Drake’s Passage

We departed Ushuaia on Monday evening for the Drakes Passage crossing to Antarctica. The Akademik Ioffe sailed east through the Beagle Channel amidst a blaze of evening sun streaming through the clouds, highlighting the last of civilization that we would see for 10 days.

Navigating the channel took us through to about midnight from when we were in open sea. Apparently it was calm; at least that is how the experienced expedition leaders describe a two to three metre swell. Still, the Akademik Ioffe took this in its stride and provided a relatively stable crossing. It has a sophisticated stabilization system which shifts the fresh water supply rapidly between tanks to counter the roll induced by the movement of the sea. The end result is a gentle but nevertheless noticeable rocking which has been fine for me but left some of the expedition members feeling somewhat less than ideal. However the turnout for meals has been pretty high so I guess most are OK.

During our passage through the Beagle Channel we all sat through the first instalment of our expedition leader’s story. Robert Swan is the founder of 2041 and can be best described as a courageous modern day explorer. He has trekked to both the North and South Poles on foot and uses his experiences to help people understand the principles and practices of leadership. It turns out that his first expedition to the South Pole in the mid 80’s was in part sponsored by Shell – we supplied the fuel for the ship and oil for the burners used on the walk. But extracting this had been a challenge in itself – Shell had initially declined but was eventually persuaded of the merit of such a gesture by evidence that the company had done the same for Captain Scott, the famous Antarctic explorer, when he first attempted the journey some 70 years earlier. Robert hadn’t taken “no” for an answer and instead had hunted through Scott’s papers in the British Library until he turned up proof of the connection in the form of a picture showing Scott sitting in his Antarctic hut on a drum of “Shell Spirit”.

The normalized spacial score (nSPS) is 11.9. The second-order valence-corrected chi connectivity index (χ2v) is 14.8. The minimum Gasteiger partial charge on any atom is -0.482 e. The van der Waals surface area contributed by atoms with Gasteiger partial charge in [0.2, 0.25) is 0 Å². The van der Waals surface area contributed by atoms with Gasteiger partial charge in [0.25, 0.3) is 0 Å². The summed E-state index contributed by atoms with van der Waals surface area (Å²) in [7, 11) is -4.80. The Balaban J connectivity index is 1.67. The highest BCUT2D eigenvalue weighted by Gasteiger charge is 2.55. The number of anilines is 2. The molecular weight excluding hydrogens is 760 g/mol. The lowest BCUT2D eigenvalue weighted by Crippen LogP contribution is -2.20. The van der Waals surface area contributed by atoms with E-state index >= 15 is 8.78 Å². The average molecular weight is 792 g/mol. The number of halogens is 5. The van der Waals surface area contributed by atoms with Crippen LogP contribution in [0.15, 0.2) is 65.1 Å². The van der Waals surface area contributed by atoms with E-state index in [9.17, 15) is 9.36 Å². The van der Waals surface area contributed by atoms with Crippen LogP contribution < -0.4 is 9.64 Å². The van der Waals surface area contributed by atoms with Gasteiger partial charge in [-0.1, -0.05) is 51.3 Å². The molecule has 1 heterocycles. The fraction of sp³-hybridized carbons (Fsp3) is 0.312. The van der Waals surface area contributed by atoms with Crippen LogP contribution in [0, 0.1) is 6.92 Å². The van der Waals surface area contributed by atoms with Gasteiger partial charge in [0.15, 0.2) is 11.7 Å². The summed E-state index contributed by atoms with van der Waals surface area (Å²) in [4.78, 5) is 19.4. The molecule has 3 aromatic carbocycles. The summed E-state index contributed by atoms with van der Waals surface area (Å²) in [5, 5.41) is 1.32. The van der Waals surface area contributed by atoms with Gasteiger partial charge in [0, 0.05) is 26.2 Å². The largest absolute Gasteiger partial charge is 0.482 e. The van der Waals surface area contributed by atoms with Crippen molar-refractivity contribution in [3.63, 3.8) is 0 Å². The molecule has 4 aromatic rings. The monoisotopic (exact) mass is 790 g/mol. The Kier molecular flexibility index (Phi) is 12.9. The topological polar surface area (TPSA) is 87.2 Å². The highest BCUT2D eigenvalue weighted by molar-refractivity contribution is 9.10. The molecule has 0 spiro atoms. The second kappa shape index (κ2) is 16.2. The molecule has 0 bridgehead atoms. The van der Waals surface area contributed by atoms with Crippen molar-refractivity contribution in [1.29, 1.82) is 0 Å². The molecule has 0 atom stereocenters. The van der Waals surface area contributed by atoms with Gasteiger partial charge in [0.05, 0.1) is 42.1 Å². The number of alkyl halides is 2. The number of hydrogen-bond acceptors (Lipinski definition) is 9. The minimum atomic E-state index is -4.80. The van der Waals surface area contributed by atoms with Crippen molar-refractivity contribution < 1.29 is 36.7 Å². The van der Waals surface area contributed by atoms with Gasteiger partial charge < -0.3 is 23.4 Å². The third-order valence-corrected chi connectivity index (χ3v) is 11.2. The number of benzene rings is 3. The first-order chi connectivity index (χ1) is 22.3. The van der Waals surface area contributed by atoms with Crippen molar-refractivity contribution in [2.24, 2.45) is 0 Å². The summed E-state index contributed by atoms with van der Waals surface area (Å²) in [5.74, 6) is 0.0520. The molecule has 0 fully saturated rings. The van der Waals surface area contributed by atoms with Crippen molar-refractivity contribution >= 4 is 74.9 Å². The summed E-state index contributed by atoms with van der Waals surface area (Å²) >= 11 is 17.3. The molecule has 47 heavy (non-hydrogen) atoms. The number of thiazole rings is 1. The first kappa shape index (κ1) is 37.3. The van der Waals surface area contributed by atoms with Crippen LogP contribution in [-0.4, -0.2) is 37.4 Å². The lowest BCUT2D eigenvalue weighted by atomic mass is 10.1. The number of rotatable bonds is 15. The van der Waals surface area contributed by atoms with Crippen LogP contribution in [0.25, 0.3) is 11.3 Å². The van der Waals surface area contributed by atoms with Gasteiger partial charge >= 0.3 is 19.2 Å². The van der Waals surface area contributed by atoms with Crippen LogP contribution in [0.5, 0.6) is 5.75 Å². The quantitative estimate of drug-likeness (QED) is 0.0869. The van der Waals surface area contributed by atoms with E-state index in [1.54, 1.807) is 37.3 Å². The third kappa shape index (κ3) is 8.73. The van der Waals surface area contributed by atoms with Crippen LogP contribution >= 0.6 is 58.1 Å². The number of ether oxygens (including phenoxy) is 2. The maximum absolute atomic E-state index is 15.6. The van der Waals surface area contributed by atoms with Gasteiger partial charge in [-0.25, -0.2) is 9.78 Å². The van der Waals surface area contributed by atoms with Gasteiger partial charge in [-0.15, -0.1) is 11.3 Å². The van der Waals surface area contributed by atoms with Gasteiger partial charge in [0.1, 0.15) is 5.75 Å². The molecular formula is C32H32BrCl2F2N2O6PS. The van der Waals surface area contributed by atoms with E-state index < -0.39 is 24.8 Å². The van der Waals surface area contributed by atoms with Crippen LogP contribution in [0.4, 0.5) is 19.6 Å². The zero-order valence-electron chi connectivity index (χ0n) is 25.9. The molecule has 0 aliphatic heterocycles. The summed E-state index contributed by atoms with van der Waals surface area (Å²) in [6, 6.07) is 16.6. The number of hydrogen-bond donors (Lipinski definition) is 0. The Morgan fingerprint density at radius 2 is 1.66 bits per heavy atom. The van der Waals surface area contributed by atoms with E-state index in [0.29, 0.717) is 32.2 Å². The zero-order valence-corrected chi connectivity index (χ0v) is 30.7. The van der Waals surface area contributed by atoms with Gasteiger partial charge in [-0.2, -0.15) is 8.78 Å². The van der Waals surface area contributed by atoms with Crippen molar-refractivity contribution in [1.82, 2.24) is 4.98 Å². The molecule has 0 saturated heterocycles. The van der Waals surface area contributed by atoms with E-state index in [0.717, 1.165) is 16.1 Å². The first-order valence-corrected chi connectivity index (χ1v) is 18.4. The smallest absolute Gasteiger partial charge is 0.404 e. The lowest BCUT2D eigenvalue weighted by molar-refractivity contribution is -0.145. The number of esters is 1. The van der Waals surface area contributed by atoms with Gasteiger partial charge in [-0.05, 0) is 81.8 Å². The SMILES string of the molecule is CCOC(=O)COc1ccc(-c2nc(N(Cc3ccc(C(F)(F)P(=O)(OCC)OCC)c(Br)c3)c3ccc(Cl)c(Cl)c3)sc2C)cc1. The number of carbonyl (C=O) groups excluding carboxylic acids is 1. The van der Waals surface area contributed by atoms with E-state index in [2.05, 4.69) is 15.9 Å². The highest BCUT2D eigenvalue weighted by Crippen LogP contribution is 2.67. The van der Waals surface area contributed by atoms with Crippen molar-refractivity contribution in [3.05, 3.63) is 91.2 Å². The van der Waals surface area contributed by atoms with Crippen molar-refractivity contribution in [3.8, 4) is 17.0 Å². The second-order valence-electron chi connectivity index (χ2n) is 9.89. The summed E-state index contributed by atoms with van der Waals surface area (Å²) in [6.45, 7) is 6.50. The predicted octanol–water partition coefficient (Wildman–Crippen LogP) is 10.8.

Apart from good conversations with many of the expedition members and some excellent meals, the highlight of Tuesday was taking endless photographs of the various sea birds following the ship. It was pretty much that or nothing as there is little formal programme during the crossing itself.  Most spectacular are the huge albatross, which seem to effortlessly glide around the ship for hours on end with hardly a flap of their wings.

My “climate change team” met for the first time in the afternoon. This is a group of very knowledgeable people from within the expedition who have been drafted by the 2041 team to help me lead a series of discussions on climate change over the coming ten days. As I mentioned before, this is an issue that is high on almost every participant’s agenda and it simply isn’t going to be possible for me to sit in on every team discussion – so now I have a group of ambassadors to help do that – and very passionate ones at that.

We passed over the Antarctic Convergence at about midnight on Tuesday. This is the point at which the warmer waters – i.e. 10⁰C – of the Southern Ocean give way to the much colder waters of the Antarctic – it also means we are in the Antarctic region – finally.